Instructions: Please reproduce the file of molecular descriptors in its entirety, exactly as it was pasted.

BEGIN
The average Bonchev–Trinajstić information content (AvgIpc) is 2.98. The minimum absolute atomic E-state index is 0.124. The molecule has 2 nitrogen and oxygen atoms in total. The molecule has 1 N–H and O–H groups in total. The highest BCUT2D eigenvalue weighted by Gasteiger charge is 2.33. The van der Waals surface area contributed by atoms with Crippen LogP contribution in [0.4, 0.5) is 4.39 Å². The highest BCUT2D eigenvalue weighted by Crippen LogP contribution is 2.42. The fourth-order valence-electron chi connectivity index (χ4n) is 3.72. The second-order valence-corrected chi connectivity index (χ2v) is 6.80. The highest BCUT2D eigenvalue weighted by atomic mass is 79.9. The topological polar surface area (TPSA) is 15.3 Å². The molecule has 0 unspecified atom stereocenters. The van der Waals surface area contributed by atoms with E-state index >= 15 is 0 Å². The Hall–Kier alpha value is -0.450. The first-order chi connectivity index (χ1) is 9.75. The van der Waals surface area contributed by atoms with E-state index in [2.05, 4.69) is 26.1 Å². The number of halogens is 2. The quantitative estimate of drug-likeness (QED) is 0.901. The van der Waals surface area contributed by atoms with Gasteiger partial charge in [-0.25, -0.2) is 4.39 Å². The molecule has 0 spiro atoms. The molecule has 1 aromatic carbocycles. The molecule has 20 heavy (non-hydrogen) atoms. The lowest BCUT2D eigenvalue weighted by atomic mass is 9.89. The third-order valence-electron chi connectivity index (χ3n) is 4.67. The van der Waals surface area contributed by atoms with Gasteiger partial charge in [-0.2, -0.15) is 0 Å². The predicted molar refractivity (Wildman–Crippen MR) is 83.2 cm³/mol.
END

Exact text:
The average Bonchev–Trinajstić information content (AvgIpc) is 2.98. The minimum absolute atomic E-state index is 0.124. The molecule has 2 nitrogen and oxygen atoms in total. The molecule has 1 N–H and O–H groups in total. The highest BCUT2D eigenvalue weighted by Gasteiger charge is 2.33. The van der Waals surface area contributed by atoms with Crippen LogP contribution in [0.4, 0.5) is 4.39 Å². The highest BCUT2D eigenvalue weighted by Crippen LogP contribution is 2.42. The fourth-order valence-electron chi connectivity index (χ4n) is 3.72. The second-order valence-corrected chi connectivity index (χ2v) is 6.80. The highest BCUT2D eigenvalue weighted by atomic mass is 79.9. The topological polar surface area (TPSA) is 15.3 Å². The molecule has 0 unspecified atom stereocenters. The van der Waals surface area contributed by atoms with E-state index >= 15 is 0 Å². The Hall–Kier alpha value is -0.450. The first-order chi connectivity index (χ1) is 9.75. The van der Waals surface area contributed by atoms with E-state index in [2.05, 4.69) is 26.1 Å². The number of halogens is 2. The quantitative estimate of drug-likeness (QED) is 0.901. The van der Waals surface area contributed by atoms with Gasteiger partial charge in [-0.25, -0.2) is 4.39 Å². The molecule has 0 spiro atoms. The molecule has 1 aromatic carbocycles. The molecule has 20 heavy (non-hydrogen) atoms. The lowest BCUT2D eigenvalue weighted by atomic mass is 9.89. The third-order valence-electron chi connectivity index (χ3n) is 4.67. The van der Waals surface area contributed by atoms with Gasteiger partial charge in [-0.2, -0.15) is 0 Å². The predicted molar refractivity (Wildman–Crippen MR) is 83.2 cm³/mol.